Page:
When Samuel Maddock built a browser that lets friends watch an online video at the same time, he used what seemed like the cheapest and simplest option: Chromium, a free, open-source version of Google's Chrome Web browser.
Maddock's creation worked well, but because it was based on Chromium, he needed another Google product called Widevine to authenticate users and prevent video piracy. He sent Google a request, outlining the project, and waited. And waited. Four months and 10 emails later he got a one-line answer: sorry, you can't use the software for that.
He wasn't doing anything illegal. In fact, using Google's secure-streaming tool would have ensured his project was above-board. But the internet giant withheld access, without saying why. Maddock gave up on making a browser soon after.
"You have these gatekeepers like Google that decide which projects can work and if you're not granted that permission you're screwed,'' Maddock said.
This is one small developer working on a small project. But his story demonstrates how Google's dominance of the browser market -- and the underlying technology tools -- gives the company far-reaching control over how the Web works, and who gets to create new ways of accessing it.
It's another example of how the Alphabet Inc. unit's power has grown to the point where regulators from India to the European Union are looking for ways to keep it in check. The EU has already fined Google for breaking antitrust laws in the markets for online search, display advertising and mobile operating systems. Chrome is an important cog in Google's digital ad system, distributing its search engine and providing a direct view for the company into what users do on the Web.
Few home-grown Google products have been as successful as Chrome. Launched in 2008, it has more than 63% of the market and about 70% on desktop computers, according to StatCounter data. Mozilla's Firefox is far behind, while Apple's Safari is the default browser for iPhones. Microsoft's Internet Explorer and Edge browsers are punchlines.
Google won by offering consumers a fast, customisable browser for free, while embracing open Web standards. Now that Chrome is the clear leader, it controls how the standards are set. That's sparking concern Google is using the browser and its Chromium open-source underpinnings to elbow out online competitors and tilt entire industries in its favor.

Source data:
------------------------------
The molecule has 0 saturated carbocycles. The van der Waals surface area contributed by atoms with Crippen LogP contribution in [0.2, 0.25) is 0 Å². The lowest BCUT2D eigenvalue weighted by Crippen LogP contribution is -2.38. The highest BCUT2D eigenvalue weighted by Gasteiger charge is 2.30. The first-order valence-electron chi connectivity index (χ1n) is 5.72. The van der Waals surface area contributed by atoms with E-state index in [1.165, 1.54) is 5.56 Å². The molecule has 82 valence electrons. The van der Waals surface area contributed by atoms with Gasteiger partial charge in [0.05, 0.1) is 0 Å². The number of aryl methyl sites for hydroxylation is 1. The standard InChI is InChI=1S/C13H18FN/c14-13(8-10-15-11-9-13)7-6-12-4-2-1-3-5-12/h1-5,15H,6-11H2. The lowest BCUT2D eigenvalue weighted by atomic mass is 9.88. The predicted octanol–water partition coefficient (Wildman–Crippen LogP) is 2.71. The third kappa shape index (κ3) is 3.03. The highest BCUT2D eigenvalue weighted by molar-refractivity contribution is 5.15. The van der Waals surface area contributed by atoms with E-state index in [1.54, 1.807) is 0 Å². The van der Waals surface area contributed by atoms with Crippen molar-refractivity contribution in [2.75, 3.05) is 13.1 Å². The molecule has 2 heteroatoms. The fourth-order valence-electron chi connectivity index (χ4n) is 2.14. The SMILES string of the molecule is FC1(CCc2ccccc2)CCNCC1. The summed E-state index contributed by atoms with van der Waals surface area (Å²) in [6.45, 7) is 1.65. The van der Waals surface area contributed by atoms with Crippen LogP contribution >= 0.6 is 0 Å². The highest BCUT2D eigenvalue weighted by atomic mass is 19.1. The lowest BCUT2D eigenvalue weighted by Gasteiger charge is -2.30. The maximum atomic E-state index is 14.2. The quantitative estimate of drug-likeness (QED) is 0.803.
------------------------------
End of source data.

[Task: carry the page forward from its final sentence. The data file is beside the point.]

Most major browsers are now built on the Chromium software code base that Google maintains. Opera, an indie browser that's been used by techies for years, swapped its code base for Chromium in 2013. Even Microsoft is making the switch this year. That creates a snowball effect, where fewer Web developers build for niche browsers, leading those browsers to switch over to Chromium to avoid getting left behind.
This leaves Chrome's competitors relying on Google employees who do most of the work to keep Chromium software code up to date. Chromium is open source, so anyone can suggest changes to it, but the majority of programmers who approve contributions are Google employees, and any major disagreements get settled by a small circle of senior Google employees.
Chrome is so ascendant these days that Web developers often don't bother to test their sites on competing browsers. Google services including YouTube, Docs and Gmail sometimes don't work as well on rival browsers, sending frustrated users to Chrome. Instead of just another ship slicing through the sea of the Web, Chrome is becoming the ocean.
"Whatever Chrome does is what the standard is, everyone else has to follow," said Andreas Gal, the former chief technology officer of Mozilla.
Google didn't target Mozilla in overt ways during Gal's seven years at the company. Instead, he described it as death by a thousand cuts: Google would update Docs, or Gmail, and suddenly those services wouldn't work on Mozilla.
"There were dozens and dozens of 'oopsies,' where Google ships something and, 'oops,' it doesn't work in Firefox,'' Gal said. "They say oh we're going to fix it right away, in two months, and in the meantime every time the user goes to these sites, they think, 'oh, Firefox is broken.'''
Google has tried to mitigate this problem. It has a separate project focused on making different browsers behave in more uniform ways so website developers have less tweaking to do. And the company has advocated for more public standards that can be followed by all browsers.
"We take it seriously, the responsibility of being good stewards of the Web,'' said Darin Fisher, a vice president of engineering on the Chrome team. Google's business relies on the Web working for as many people as possible, so the company doesn't have an interest in squashing competition, he said.